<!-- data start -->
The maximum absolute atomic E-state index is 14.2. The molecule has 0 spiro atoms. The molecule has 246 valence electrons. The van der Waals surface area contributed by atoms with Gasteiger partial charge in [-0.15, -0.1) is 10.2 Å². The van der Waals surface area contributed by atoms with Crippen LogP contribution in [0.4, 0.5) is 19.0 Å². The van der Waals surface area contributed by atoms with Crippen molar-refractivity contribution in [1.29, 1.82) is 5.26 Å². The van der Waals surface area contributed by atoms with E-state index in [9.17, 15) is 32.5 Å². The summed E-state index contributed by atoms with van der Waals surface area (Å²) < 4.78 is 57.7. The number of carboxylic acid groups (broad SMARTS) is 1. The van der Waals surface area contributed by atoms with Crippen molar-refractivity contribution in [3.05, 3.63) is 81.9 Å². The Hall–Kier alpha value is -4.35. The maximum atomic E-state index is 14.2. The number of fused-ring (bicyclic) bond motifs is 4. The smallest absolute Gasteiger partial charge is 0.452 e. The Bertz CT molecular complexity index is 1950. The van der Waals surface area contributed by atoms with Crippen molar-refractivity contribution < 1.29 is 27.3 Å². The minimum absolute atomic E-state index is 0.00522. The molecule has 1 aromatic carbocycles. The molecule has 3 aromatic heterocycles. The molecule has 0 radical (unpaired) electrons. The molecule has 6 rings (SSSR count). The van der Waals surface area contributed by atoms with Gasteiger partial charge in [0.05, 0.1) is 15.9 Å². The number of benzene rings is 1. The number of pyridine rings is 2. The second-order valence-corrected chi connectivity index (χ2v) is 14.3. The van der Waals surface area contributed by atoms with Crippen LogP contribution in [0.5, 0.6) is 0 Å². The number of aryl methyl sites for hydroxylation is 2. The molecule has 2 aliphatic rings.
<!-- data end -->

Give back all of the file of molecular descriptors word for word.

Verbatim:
The maximum absolute atomic E-state index is 14.2. The molecule has 0 spiro atoms. The molecule has 246 valence electrons. The van der Waals surface area contributed by atoms with Gasteiger partial charge in [-0.15, -0.1) is 10.2 Å². The van der Waals surface area contributed by atoms with Crippen LogP contribution in [0.4, 0.5) is 19.0 Å². The van der Waals surface area contributed by atoms with Crippen molar-refractivity contribution in [1.29, 1.82) is 5.26 Å². The van der Waals surface area contributed by atoms with E-state index in [9.17, 15) is 32.5 Å². The summed E-state index contributed by atoms with van der Waals surface area (Å²) < 4.78 is 57.7. The number of carboxylic acid groups (broad SMARTS) is 1. The van der Waals surface area contributed by atoms with Crippen molar-refractivity contribution in [3.05, 3.63) is 81.9 Å². The Hall–Kier alpha value is -4.35. The maximum atomic E-state index is 14.2. The number of fused-ring (bicyclic) bond motifs is 4. The smallest absolute Gasteiger partial charge is 0.452 e. The Bertz CT molecular complexity index is 1950. The van der Waals surface area contributed by atoms with Crippen molar-refractivity contribution < 1.29 is 27.3 Å². The minimum absolute atomic E-state index is 0.00522. The molecule has 1 aromatic carbocycles. The molecule has 3 aromatic heterocycles. The molecule has 0 radical (unpaired) electrons. The molecule has 6 rings (SSSR count). The van der Waals surface area contributed by atoms with Gasteiger partial charge in [0.05, 0.1) is 15.9 Å². The number of benzene rings is 1. The number of pyridine rings is 2. The second-order valence-corrected chi connectivity index (χ2v) is 14.3. The van der Waals surface area contributed by atoms with Crippen LogP contribution in [0.5, 0.6) is 0 Å². The number of aryl methyl sites for hydroxylation is 2. The molecule has 2 aliphatic rings.